SHERIDAN — While legislation passed earlier this year provided the city of Sheridan with two additional bar and grill liquor licenses, when the city opened the process to award them, it didn’t receive any applications.

City officials announced the availability of the licenses in September and gave the public about one month to submit applications.

Sheridan Mayor Roger Miller said none were received, but added that he’s had conversations with individuals who are interested, but didn’t pull together the materials by the Oct. 20 deadline.

State Sen. Bruce Burns, R-Sheridan, sponsored the bill in the 2017 legislative session that increased the number of available bar and grill liquor licenses. Co-sponsors included local Sen. Dave Kinskey, R-Sheridan, and Rep. Mike Madden, R-Buffalo.

Burns said he proposed the legislation because nearly all of the bar and grill liquor licenses in the state were being used, and by increasing the number available, economic development could get a boost.

The legislation met some resistance from the state liquor dealers association, which expressed concern that the value of existing licenses would be diluted.

While Burns said he was surprised that no businesses had put forth applications in the first round with the city, it doesn’t mean they won’t submit soon.

Sheridan Mayor Roger Miller agreed. The city plans to reopen the application process in the coming weeks to allow for the use of the available licenses. The city recently increased the fees for the bar and grill liquor licenses, but Miller said he doesn’t believe that was why applications weren’t submitted.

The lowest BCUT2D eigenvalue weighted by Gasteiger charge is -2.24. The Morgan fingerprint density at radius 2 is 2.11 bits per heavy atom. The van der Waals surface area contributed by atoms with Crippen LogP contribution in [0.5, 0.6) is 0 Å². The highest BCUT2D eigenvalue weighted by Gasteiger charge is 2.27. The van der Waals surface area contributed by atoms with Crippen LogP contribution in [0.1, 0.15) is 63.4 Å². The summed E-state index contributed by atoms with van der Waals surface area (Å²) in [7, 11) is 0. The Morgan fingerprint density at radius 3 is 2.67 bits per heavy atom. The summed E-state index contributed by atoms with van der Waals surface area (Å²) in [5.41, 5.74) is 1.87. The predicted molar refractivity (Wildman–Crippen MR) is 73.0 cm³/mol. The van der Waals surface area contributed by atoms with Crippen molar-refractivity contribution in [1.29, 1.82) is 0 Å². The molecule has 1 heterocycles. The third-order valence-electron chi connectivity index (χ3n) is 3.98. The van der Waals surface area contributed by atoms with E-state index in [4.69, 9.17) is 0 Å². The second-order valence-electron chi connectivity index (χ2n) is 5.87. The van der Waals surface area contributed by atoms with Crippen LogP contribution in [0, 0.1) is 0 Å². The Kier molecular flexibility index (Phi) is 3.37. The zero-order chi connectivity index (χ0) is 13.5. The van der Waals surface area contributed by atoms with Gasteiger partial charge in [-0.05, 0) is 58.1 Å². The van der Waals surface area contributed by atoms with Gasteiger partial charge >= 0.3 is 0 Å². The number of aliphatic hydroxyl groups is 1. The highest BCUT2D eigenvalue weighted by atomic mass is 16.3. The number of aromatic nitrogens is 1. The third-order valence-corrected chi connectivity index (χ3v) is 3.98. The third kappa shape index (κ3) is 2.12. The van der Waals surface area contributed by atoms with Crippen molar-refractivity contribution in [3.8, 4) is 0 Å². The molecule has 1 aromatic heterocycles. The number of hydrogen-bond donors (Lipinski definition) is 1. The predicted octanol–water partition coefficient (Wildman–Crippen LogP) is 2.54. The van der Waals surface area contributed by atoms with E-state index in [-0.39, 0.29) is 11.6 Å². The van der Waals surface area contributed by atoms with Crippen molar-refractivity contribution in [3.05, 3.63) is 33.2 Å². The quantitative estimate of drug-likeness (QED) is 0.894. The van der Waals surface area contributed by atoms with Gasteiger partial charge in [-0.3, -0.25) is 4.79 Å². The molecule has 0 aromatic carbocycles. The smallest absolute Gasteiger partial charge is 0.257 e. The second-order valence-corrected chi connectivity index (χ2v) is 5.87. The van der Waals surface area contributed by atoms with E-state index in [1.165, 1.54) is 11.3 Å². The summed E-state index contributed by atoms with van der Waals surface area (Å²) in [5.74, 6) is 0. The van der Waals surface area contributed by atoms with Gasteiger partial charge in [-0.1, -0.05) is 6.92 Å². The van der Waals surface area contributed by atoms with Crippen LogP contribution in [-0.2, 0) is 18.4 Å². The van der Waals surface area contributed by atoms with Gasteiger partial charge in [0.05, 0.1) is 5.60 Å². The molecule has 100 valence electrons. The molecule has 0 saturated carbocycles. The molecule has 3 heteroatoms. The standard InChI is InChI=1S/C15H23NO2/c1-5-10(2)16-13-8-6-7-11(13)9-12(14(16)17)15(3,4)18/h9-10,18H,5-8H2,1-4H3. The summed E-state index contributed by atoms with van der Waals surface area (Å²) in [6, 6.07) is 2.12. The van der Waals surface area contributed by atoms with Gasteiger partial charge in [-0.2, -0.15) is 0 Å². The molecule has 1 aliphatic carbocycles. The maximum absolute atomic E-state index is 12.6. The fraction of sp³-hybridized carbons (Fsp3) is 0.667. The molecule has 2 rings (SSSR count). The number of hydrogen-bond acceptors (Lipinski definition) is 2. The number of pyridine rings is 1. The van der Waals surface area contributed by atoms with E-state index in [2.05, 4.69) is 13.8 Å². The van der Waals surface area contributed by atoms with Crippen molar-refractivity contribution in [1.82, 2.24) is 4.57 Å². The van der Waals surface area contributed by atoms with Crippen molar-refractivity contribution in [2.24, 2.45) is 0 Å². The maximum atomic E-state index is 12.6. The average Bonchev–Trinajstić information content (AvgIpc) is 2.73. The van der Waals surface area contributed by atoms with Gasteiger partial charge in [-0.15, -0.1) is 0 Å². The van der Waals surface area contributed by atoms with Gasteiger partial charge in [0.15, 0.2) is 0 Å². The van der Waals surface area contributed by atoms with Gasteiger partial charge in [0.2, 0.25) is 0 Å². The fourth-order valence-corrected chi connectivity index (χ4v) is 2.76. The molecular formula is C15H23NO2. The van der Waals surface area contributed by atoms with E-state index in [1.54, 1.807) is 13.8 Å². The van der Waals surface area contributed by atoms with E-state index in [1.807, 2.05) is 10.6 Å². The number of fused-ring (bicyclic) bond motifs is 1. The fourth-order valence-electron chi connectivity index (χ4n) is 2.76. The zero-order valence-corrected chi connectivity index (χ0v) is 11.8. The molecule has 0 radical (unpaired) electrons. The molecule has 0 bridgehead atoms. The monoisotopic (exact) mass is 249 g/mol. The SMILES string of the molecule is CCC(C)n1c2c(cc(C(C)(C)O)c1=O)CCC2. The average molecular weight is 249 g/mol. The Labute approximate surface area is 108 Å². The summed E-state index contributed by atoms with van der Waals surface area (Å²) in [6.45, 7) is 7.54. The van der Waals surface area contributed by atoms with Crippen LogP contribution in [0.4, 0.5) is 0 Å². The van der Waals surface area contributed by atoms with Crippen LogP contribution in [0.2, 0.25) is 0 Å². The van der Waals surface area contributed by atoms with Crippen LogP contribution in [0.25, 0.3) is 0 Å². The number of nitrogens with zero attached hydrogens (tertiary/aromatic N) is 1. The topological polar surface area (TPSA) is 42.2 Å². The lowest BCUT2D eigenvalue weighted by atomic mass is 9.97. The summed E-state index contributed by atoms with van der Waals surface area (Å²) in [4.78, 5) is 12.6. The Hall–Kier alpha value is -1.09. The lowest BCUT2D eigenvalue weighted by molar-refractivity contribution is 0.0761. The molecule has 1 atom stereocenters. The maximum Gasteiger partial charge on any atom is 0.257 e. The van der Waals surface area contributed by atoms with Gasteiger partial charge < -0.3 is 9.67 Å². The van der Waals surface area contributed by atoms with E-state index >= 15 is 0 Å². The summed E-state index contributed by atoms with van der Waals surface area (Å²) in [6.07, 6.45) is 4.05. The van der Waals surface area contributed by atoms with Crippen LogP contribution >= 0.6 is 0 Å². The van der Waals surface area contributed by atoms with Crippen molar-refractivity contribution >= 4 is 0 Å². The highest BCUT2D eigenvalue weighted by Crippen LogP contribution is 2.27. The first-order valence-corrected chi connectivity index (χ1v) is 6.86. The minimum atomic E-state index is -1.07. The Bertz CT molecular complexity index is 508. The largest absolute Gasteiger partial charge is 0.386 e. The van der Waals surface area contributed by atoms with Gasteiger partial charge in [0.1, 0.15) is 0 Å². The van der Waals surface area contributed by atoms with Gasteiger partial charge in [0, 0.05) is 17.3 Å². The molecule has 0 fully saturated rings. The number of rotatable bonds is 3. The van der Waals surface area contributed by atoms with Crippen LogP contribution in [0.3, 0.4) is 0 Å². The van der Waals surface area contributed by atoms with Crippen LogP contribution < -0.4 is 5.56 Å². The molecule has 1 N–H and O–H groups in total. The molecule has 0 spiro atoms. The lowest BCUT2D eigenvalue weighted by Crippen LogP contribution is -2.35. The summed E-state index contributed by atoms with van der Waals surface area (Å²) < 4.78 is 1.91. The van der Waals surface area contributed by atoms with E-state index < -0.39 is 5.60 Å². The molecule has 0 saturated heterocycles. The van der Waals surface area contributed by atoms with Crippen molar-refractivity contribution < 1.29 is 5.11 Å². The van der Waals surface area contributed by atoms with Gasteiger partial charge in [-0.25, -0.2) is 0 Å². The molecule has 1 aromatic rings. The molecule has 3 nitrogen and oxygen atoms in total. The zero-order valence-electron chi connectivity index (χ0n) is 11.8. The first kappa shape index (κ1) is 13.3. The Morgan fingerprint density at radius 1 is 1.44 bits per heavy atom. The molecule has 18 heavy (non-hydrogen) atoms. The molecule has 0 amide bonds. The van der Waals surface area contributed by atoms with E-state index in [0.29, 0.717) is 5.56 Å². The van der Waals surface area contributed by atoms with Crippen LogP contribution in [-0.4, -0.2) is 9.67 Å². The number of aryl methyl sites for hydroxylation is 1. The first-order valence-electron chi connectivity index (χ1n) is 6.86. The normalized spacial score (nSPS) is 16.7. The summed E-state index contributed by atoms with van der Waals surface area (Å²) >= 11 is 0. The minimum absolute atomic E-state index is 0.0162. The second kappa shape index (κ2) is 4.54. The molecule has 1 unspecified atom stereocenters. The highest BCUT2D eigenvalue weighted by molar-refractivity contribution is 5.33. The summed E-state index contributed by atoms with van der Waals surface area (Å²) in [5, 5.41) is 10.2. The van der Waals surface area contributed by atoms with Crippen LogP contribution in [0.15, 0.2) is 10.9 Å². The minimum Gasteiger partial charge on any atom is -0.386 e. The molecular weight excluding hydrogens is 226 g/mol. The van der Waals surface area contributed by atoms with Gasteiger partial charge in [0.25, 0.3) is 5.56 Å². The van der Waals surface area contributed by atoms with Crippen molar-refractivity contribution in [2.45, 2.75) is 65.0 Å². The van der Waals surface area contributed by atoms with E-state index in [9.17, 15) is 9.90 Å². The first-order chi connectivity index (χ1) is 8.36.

License fees for the initial application are $10,500. Fees for the second year are $3,000 and fees following the second year will be $1,500 annually.

“If we don’t get any applications in the next year, then we’ll have to take another look at those,” Miller said, adding that he hasn’t received negative feedback on the fees from business owners so far.

The city faced resistance from a variety of people when it was considering increasing the fees. Some worried the increased fees would discourage new businesses to open in the community.

Miller indicated that he expected at least two business proposals to be brought forward when the application process is reopened, with the potential for another three or four that he’s heard about.

The two new bar and grill licenses brings Sheridan’s total to six, with Powder River Pizza, Frackelton’s, Open Range and Wyoming’s Rib and Chop House holding the four current licenses. The four license holders did and will continue to pay $1,500 in fees for the license, even if the city passes the proposed ordinance on all three readings.